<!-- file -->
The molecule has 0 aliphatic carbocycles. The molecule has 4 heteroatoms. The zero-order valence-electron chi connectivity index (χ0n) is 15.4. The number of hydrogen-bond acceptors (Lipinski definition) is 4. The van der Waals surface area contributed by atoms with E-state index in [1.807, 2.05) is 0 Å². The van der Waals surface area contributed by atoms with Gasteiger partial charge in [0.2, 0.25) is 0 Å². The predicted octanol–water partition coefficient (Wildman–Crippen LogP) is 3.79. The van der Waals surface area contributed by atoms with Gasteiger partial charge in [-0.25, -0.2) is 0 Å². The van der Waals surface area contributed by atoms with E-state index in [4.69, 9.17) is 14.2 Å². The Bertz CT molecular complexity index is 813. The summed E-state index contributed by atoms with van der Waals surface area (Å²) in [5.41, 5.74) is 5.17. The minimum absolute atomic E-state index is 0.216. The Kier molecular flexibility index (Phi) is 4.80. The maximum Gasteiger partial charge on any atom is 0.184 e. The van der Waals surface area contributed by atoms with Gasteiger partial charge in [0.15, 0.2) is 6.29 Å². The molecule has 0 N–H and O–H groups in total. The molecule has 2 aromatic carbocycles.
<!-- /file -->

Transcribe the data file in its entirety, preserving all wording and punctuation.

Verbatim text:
The molecule has 0 aliphatic carbocycles. The molecule has 4 heteroatoms. The zero-order valence-electron chi connectivity index (χ0n) is 15.4. The number of hydrogen-bond acceptors (Lipinski definition) is 4. The van der Waals surface area contributed by atoms with E-state index in [1.807, 2.05) is 0 Å². The van der Waals surface area contributed by atoms with Gasteiger partial charge in [0.2, 0.25) is 0 Å². The predicted octanol–water partition coefficient (Wildman–Crippen LogP) is 3.79. The van der Waals surface area contributed by atoms with Gasteiger partial charge in [-0.25, -0.2) is 0 Å². The van der Waals surface area contributed by atoms with E-state index in [4.69, 9.17) is 14.2 Å². The Bertz CT molecular complexity index is 813. The summed E-state index contributed by atoms with van der Waals surface area (Å²) in [5.41, 5.74) is 5.17. The minimum absolute atomic E-state index is 0.216. The Kier molecular flexibility index (Phi) is 4.80. The maximum Gasteiger partial charge on any atom is 0.184 e. The van der Waals surface area contributed by atoms with Gasteiger partial charge in [0.15, 0.2) is 6.29 Å². The molecule has 0 N–H and O–H groups in total. The molecule has 2 aromatic carbocycles.